- Internet Service Provider. A fictitious ISP that provides VPN and Internet services to enterprises in addition to wholesale Internet services. Generic two-layer network, featuring a mix of interconnection technologies and using ISIS/BGP for routing. This platform is mainly used to work with scenarios relating to transit traffic services.
- Application Service Provider. A company that has its own wide-area network interconnecting data-centers and points-of-presence. The company provides server application services – e.g. a virtual call-center, online support desk etc to multiple customers. Customers connect either directly or tunneling over Internet. This platform is used to demonstrate issues arising in networks that provide centralized services to different customers. This network uses OSPF and BGP for routing, traffic flows are mainly considered to be “client-server” flows between different networks.
- Large Enterprise Network. Presents a generic enterprise network with diverse set of offices and private WAN network. The network services just one company, but has to support a large variety of application and different connection types. Traffic flows are mainly contained to one network but there are multiple “concentration” points. The network uses EIGRP for routing.
Every platform is used to construct 5 different scenarios, featuring from 15 to 20 different questions each. Answering each question requires analyzing the network baseline and additional information presented through the course of the class and selecting the optimal answer. Similar to the actual exam, the scenarios will have one the the following logical structures:
- Merge two networks or spin off a new network.
- Add a service or application – e.g. deploy L3 VPNs or add VoIP.
- Scale the network – accommodate technologies to network growth, e.g. IGP/BGP/MPLS scaling.
- Replace a technology – e.g. replace routing protocol or link type with another one.
You will be required to do a “fresh” design or fix a faulty/suboptimal scenario and propose a better solution. For example, you may be asked to fix a network that has new application deployed that is not working as required. The class will focus on live discussion of design problems as well as strategy tips for passing the CCDE practical exam. One again, students are assumed to have knowledge equivalent in scope to CCIE Written exam blueprint. And lastly, the following is link to a sample CCDE scenario – baseline and questions in the format they are going to be presented during the class.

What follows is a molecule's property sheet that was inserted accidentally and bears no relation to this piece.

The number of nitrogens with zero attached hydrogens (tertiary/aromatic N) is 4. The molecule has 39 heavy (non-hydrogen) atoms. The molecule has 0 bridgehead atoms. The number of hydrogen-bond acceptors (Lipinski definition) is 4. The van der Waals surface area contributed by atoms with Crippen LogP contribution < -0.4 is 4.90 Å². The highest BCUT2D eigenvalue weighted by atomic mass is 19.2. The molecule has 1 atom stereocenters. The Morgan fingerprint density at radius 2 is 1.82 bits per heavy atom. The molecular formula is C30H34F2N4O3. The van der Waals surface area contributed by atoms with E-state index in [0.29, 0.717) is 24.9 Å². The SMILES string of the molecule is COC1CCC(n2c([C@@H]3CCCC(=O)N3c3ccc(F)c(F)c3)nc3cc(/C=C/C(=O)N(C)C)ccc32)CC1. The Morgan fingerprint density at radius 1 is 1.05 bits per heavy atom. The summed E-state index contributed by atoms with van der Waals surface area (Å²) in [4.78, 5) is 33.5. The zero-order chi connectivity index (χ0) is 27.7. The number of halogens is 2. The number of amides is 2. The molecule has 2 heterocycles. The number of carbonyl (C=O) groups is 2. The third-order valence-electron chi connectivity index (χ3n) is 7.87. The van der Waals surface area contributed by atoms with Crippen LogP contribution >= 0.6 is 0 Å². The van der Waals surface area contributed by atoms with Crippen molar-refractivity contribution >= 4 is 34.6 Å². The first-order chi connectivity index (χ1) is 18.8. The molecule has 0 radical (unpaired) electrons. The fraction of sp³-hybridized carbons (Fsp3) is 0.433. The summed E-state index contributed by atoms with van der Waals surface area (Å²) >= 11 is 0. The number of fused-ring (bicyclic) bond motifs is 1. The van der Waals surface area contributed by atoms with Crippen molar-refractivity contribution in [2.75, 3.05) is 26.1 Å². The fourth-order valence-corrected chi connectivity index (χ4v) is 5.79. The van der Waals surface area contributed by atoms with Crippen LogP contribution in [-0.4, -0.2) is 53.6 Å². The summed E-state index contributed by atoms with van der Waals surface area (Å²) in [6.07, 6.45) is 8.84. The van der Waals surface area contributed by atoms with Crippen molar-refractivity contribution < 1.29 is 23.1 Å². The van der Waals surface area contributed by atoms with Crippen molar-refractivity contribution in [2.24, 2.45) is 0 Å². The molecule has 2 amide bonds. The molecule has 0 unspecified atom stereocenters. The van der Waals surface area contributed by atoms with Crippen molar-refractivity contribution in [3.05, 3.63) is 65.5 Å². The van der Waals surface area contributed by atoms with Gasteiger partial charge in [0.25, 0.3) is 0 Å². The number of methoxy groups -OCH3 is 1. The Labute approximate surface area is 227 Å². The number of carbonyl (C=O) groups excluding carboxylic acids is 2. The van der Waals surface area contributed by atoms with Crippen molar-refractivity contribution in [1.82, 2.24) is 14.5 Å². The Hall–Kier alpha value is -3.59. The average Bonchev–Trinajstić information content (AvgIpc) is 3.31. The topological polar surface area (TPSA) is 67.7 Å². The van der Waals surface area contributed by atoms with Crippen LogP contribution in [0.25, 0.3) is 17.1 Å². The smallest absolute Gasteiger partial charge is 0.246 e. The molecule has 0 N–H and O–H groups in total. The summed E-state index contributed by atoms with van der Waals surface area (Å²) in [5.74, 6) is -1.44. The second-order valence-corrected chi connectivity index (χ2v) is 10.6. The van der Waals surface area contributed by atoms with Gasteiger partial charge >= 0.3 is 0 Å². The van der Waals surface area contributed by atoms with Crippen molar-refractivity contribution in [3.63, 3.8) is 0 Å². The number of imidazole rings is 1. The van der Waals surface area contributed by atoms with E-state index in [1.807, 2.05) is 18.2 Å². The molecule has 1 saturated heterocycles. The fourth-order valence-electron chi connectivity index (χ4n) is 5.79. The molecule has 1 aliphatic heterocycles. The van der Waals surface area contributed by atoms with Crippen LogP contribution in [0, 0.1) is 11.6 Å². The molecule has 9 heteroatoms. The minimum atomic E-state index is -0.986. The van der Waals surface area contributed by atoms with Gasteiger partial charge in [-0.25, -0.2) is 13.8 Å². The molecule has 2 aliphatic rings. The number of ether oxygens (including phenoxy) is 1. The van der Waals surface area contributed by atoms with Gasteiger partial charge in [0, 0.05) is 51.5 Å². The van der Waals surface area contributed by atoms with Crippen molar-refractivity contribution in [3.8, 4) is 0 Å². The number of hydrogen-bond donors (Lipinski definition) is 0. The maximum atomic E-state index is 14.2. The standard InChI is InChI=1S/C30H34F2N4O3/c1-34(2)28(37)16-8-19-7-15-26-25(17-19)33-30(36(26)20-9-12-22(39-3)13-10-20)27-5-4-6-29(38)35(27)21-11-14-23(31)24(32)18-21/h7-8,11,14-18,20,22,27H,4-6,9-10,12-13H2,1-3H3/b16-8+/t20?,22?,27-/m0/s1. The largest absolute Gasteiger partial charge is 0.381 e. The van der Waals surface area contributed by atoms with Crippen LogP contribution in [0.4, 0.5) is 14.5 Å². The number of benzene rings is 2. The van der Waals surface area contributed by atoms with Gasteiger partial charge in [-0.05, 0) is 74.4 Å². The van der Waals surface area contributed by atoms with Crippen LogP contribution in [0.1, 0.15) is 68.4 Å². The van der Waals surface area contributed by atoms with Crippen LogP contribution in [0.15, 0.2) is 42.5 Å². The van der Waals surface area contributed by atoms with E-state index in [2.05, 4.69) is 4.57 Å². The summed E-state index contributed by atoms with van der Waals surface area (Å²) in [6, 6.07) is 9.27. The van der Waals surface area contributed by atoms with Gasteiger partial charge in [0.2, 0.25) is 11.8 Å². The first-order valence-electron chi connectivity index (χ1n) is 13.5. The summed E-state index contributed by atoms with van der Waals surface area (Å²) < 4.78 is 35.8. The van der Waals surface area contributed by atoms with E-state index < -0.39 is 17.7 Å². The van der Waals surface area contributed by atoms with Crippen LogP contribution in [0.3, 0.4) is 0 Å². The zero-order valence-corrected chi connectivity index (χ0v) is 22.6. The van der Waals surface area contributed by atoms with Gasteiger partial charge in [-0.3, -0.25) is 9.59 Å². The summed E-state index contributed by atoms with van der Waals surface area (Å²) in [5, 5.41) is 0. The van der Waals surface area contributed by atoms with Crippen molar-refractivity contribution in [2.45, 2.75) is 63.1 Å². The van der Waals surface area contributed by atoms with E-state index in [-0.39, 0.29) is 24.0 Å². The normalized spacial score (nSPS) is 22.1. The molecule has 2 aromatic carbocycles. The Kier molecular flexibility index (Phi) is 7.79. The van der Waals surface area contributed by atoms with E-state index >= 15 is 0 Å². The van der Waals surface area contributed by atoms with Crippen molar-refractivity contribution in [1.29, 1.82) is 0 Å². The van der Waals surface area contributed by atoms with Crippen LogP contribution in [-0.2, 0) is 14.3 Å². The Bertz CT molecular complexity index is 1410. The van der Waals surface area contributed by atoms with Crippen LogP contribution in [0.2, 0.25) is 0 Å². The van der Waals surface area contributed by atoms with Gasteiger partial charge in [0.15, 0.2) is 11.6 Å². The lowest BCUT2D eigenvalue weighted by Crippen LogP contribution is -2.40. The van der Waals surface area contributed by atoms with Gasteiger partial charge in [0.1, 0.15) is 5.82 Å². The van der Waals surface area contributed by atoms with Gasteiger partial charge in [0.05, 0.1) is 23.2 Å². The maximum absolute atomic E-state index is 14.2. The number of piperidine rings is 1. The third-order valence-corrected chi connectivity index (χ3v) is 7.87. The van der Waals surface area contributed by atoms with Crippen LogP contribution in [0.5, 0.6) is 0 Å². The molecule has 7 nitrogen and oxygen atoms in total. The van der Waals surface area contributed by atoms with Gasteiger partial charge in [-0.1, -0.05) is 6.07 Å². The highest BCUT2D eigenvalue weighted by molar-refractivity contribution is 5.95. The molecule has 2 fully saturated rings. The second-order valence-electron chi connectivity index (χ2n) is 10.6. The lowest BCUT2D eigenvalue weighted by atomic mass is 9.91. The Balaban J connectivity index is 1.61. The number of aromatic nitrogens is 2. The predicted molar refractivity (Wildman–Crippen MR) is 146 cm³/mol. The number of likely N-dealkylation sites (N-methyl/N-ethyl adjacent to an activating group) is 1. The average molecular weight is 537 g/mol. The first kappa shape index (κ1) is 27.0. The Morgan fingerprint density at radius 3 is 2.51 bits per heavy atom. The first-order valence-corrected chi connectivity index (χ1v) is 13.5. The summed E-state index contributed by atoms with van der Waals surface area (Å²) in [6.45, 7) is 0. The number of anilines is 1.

INE is happy to announce a new class dedicated to the recently introduced Cisco Certified Design Expert (CCDE) certification. The first CCDE Practical Bootcamp is to be run on May 1-5th in Chicago, right before the actual CCDE practical exam that is scheduled on May 6th. Our goal was designing a “last-week” refresher and booster class to finalize your CCDE exam preparation. Students are assumed to have solid theoretical knowledge of the exam’s technology base prior to attending. This blog posts gives you a quick overview of the class structure and pre-requisites you should meet in order to benefit the most from this training offer.
This is a short publication to help you get started with Graded Labs Racks Rentals for CCIE Routing and Switching. We often see people having repeating issues when renting the rack time, so this is guide on how to avoid them. This document is a companion to the following class-on-demand videos: Using the GradedLabs.com Rack Scheduling System and Access the Racks. It is recommended that you both read this publication and watch these short videos to fully benefit from Graded Labs rack rentals.
A popular task in CCIE-level scenarios requires creating an access-list matching a set of prefixes using the minimum number of access-list entries. Typically, such scenarios were relatively easy, so figuring out a combination of subnet prefix and wildcard mask was more or less intuitive. However, a good question would be if there exist a generic algorithm for constructing such “minimal” access-lists. To give you a better feel of the problem, let’s start with an example. Look at the following access-list matching nine different subnets:
ip access-list standard TEST permit 126.96.36.199 permit 188.8.131.52 permit 184.108.40.206 permit 220.127.116.11 permit 18.104.22.168 permit 22.214.171.124 permit 126.96.36.199 permit 188.8.131.52 permit 184.108.40.206
BGP (see ) is the de-facto protocol used for Inter-AS connectivity nowadays. Even though it is commonly accepted that BGP protocol design is far from being ideal and there have been attempts to develop a better replacement for BGP, none of them has been successful. To further add to BGP’s widespread adoption, MP-BGP extension allows BGP transporting almost any kind of control-plane information, e.g. to providing auto-discovery functions or control-plane interworking for MPLS/BGP VPNs. However, despite BGP’s success, the problems with the protocol design did not disappear. One of them is slow convergence, which is a serious limiting factor for many modern applications. In this publication, we are going to discuss some techniques that could be used to improve BGP convergence for Intra-AS deployments.
BGP-Only Convergence Process
Tuning BGP Transport
BGP Fast Peering Session Deactivation
BGP and IGP Interaction
BGP PIC and Multiple-Path Propagation
Practical Scenario: BGP PIC + BGP NHT
Considerations for Implementing BGP PIC
Appendix: Practical Scenario Baseline Configuration